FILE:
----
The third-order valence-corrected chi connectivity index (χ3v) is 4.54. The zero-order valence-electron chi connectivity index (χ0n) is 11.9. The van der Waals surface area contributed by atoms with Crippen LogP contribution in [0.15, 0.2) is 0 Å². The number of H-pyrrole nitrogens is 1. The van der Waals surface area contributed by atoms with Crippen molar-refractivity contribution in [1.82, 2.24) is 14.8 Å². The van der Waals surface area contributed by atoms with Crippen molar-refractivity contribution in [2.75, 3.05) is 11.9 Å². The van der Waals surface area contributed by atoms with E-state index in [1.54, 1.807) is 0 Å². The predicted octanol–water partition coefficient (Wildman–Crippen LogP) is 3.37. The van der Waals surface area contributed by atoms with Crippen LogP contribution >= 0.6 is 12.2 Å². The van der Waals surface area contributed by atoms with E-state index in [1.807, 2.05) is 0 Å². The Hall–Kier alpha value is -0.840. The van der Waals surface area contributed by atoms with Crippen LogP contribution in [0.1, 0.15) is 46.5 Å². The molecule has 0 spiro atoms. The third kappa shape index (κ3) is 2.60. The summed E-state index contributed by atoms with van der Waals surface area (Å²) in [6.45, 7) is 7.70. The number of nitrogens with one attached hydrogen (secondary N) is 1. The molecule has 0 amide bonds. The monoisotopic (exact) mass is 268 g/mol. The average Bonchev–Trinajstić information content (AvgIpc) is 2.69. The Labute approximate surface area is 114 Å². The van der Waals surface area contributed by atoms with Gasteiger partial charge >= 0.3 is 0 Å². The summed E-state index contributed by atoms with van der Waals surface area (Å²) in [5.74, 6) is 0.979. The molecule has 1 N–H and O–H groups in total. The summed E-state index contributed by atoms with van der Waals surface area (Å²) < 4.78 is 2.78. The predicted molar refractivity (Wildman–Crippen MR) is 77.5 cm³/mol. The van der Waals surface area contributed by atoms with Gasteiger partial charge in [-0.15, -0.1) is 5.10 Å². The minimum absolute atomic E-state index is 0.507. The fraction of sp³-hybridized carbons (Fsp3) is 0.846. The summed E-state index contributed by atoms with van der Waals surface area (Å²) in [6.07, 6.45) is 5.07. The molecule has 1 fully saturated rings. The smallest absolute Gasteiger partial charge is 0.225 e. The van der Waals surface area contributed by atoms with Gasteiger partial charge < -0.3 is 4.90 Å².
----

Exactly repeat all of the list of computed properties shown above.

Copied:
The third-order valence-corrected chi connectivity index (χ3v) is 4.54. The zero-order valence-electron chi connectivity index (χ0n) is 11.9. The van der Waals surface area contributed by atoms with Crippen LogP contribution in [0.15, 0.2) is 0 Å². The number of H-pyrrole nitrogens is 1. The van der Waals surface area contributed by atoms with Crippen molar-refractivity contribution in [1.82, 2.24) is 14.8 Å². The van der Waals surface area contributed by atoms with Crippen molar-refractivity contribution in [2.75, 3.05) is 11.9 Å². The van der Waals surface area contributed by atoms with E-state index in [1.54, 1.807) is 0 Å². The predicted octanol–water partition coefficient (Wildman–Crippen LogP) is 3.37. The van der Waals surface area contributed by atoms with Crippen LogP contribution >= 0.6 is 12.2 Å². The van der Waals surface area contributed by atoms with E-state index in [1.807, 2.05) is 0 Å². The Hall–Kier alpha value is -0.840. The van der Waals surface area contributed by atoms with Crippen LogP contribution in [0.1, 0.15) is 46.5 Å². The molecule has 0 spiro atoms. The third kappa shape index (κ3) is 2.60. The summed E-state index contributed by atoms with van der Waals surface area (Å²) in [6.45, 7) is 7.70. The number of nitrogens with one attached hydrogen (secondary N) is 1. The molecule has 0 amide bonds. The monoisotopic (exact) mass is 268 g/mol. The average Bonchev–Trinajstić information content (AvgIpc) is 2.69. The Labute approximate surface area is 114 Å². The van der Waals surface area contributed by atoms with Gasteiger partial charge >= 0.3 is 0 Å². The summed E-state index contributed by atoms with van der Waals surface area (Å²) in [5.74, 6) is 0.979. The molecule has 1 N–H and O–H groups in total. The summed E-state index contributed by atoms with van der Waals surface area (Å²) < 4.78 is 2.78. The predicted molar refractivity (Wildman–Crippen MR) is 77.5 cm³/mol. The van der Waals surface area contributed by atoms with Gasteiger partial charge in [-0.15, -0.1) is 5.10 Å². The minimum absolute atomic E-state index is 0.507. The fraction of sp³-hybridized carbons (Fsp3) is 0.846. The summed E-state index contributed by atoms with van der Waals surface area (Å²) in [6.07, 6.45) is 5.07. The molecule has 1 fully saturated rings. The smallest absolute Gasteiger partial charge is 0.225 e. The van der Waals surface area contributed by atoms with Gasteiger partial charge < -0.3 is 4.90 Å².